Aglianico is a black grape grown in Southern Italy, mainly in Campania and Basilicata. In Basilicata it is made into a wine called Aglianico del Vulture, because the best vineyards are located in and around Mount Vulture, the extinct volcano in the northern area of the province of Potenza. The wine was awarded Denominazione di Origine Controllata (DOC) status in 1971 and the Denominazione di Origine Controllata e Garantita (DOCG) status in 2011. It is the region’s only DOCG wine.
Before the earthquake that devastated Amatrice and several other towns last August, the rural city northeast of Rome was perhaps best known for its iconic dish, Spaghetti all’Amatriciana. Ironically, the 50th Sagra degli Spaghetti all'Amatriciana was scheduled to occur the weekend of the tragedy.
In the Italian dietary tradition, meat has a long and articulated history with roots stretching to antiquity, in which cultural, economical and social aspects are bonded together. Therefore one can distinguish different culinary approaches to meat consuming. In the Middle Ages, the Lord's supper was rich on wild game meats while the peasants' diet was poorer-they couldn't even afford pork, then considered a rich privilege for the wealthy.
Norcia. The earthquake struck one of the most important food distributors in Italy. We can help them to rebuild by buying their products.
In a corner of his tiny Upper West Side eatery, Michele Casadei Massari and I chatted amiably about his business philosophy while tucking into an exquisite bowl of fettuccine Bolognese. His story, like the story behind his restaurant Piccolo Cafe, is straight out of a fairytale.
Conversation with the founder of a new startup in Boston, “Lazy Italian Culinary Adventures” tells her story...
NYC Italian restaurants sell typical Ddsh to support earthquake relief. And pasta is not the only thing going well with the Amatriciana sauce. You can taste a fantastic Pizza all'Amatriciana with guanciale, onions, San Marzano tomato sauce, imported buffalo mozzarella, and pecorino romano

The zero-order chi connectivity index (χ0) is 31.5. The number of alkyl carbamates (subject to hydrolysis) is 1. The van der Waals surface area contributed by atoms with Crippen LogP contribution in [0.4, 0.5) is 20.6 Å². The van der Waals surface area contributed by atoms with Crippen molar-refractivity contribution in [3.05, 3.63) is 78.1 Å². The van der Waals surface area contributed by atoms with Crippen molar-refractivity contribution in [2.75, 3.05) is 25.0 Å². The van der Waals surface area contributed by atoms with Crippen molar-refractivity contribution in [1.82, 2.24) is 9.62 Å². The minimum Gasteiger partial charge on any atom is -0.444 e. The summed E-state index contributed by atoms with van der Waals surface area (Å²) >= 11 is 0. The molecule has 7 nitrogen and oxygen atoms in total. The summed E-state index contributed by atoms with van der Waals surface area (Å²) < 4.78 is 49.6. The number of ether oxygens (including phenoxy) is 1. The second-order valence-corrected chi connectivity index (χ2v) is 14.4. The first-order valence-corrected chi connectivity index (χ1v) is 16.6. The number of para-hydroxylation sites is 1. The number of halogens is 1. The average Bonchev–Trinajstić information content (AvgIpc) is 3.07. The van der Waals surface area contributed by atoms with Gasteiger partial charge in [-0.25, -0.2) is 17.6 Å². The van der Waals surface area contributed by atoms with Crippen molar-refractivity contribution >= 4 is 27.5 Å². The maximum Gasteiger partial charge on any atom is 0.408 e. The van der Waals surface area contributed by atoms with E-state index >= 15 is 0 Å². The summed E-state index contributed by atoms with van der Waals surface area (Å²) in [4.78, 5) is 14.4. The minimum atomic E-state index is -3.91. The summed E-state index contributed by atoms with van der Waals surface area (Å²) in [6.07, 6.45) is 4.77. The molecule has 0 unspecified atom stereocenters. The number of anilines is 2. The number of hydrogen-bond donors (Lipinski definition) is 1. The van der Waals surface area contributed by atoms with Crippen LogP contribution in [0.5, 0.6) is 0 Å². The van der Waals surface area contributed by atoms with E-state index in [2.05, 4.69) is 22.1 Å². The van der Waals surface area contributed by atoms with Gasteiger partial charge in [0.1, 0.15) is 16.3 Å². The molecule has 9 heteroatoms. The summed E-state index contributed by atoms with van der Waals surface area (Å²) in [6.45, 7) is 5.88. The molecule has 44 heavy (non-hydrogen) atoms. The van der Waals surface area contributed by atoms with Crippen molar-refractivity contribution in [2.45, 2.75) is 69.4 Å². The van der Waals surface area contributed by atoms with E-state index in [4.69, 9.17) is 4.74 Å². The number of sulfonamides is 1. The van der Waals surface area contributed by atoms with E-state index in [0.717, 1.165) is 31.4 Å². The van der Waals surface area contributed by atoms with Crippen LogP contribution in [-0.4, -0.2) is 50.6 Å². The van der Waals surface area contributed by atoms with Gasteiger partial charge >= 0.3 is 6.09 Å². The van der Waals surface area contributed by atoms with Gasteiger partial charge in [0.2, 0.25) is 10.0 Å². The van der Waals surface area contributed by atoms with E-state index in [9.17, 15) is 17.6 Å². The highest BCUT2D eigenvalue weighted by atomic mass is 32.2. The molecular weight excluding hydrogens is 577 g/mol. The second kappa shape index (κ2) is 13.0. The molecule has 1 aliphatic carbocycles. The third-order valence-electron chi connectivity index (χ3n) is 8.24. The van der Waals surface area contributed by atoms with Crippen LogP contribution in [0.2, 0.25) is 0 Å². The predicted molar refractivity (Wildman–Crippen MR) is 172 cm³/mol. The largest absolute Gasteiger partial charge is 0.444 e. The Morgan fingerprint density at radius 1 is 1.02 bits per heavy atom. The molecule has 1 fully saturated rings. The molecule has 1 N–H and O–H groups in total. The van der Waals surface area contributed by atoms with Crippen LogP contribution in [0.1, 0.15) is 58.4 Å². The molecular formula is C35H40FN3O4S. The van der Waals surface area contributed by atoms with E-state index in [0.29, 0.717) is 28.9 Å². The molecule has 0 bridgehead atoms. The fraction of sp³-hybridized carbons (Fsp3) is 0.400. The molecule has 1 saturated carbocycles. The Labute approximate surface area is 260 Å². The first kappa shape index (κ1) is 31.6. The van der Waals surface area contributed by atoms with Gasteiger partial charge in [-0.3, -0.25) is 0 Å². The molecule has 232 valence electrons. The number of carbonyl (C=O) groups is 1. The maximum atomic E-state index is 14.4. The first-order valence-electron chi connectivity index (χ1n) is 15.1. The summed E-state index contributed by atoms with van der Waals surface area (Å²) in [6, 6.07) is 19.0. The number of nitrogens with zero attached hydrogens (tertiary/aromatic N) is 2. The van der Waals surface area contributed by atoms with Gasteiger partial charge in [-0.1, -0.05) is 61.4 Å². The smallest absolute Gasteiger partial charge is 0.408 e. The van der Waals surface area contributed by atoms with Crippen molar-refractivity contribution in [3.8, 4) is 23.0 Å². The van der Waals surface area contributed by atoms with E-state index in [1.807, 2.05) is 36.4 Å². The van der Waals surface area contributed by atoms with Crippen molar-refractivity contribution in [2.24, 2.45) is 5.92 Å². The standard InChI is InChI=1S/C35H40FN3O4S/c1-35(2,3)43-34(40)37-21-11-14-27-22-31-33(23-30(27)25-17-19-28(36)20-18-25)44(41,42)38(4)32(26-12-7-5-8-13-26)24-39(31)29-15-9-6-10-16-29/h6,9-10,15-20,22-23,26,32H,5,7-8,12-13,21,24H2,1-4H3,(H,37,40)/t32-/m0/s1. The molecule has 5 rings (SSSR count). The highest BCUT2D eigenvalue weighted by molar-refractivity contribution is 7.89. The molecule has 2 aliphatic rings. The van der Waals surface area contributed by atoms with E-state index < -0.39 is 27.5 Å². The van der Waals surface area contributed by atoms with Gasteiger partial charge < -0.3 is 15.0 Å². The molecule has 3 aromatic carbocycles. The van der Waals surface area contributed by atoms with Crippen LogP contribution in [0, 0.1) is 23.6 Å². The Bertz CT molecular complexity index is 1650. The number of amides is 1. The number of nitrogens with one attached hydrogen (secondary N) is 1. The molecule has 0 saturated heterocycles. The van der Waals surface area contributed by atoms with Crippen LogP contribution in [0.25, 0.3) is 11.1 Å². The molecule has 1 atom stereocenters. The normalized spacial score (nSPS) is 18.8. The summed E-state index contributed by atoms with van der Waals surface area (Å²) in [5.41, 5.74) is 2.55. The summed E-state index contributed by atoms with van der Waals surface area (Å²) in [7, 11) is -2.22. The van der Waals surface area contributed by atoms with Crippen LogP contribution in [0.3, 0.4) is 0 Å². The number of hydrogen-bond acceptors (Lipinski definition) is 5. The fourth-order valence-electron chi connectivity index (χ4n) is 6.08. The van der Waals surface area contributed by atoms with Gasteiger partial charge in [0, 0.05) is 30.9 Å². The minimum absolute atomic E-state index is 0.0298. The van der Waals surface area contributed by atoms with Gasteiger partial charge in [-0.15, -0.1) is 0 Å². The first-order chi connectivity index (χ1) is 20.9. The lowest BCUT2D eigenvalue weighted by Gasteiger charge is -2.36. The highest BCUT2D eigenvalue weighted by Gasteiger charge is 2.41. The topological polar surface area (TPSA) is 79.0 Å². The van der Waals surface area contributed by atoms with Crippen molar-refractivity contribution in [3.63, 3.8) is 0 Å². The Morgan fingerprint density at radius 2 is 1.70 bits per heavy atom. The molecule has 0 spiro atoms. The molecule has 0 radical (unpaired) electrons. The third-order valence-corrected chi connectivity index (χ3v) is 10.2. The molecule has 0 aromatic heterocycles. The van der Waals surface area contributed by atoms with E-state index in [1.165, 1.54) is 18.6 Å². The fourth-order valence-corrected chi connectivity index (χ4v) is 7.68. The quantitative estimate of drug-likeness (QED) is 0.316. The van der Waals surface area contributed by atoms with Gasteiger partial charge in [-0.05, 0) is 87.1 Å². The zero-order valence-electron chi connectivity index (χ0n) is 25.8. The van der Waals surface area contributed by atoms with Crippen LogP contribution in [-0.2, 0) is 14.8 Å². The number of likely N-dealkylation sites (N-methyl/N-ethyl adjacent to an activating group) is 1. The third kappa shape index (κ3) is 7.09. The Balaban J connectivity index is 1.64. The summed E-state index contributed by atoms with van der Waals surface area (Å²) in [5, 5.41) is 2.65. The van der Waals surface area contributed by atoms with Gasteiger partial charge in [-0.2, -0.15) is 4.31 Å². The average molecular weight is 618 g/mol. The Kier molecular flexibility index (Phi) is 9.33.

Lemons and blood oranges of Sicily Strawberries of Veneto Wild berries of Trentino-Alto Adige Famed frozen treat from Italy finally available in the USA
Eataly NYC, the city's most renews Italian marketplace featuring quality culinary products from Italy’s many regions, is opening its second location in the heart of downtown: on the Third Floor of World Trade Center Tower 4. s of August 11th, 2016, food lovers from all over the world are invited to “Eat, Shop, and Learn” about Italian cuisine and culture through the store's market, restaurants, guided tours, live demos and classes. Upon entering, on the third floor of World Trade Center Tower 4, all patrons will be greeted with a remarkable display of bread, the location’s theme. Bread is a symbol of community and connectivity around the world as well as a representation of Eataly’s commitment to wholesome, quality ingredients.
Panini. The word defines a food trend whose popularity seems endless and one of the favorite fast food options among New Yorkers. But what exactly is an authentic Italian panino? You have to cut through ancient mists to locate its origins. The Romans were the first to cook up a simple street side meal called panis ac perna, bread with wort and cooked ham in dried fig water. Leonardo Da Vinci, one of the greatest minds of all times, invented something similar: “I thought of taking a piece of bread and putting it between two slices of meat. But how can I call this dish?” The answer came two centuries later with Lord Sandwich, the British Earl so obsessed with card playing he wouldn’t even pause to eat! So he pulled a rapid solution out of his sleeve, creating his version of a panino and naming it after himself.
This is a story of emigration like so many others, or so it may seem. But in our opinion, this one has a special determination. We are talking about two brothers originally from Salerno, Fabio and Ciro Casella. About the patron saint of their city, San Matteo, who “protected” their business in New York. We are talking about their family bonds, about panuozzo – a sandwich made with pizza dough, and about their passion for coffee amongst so many other things.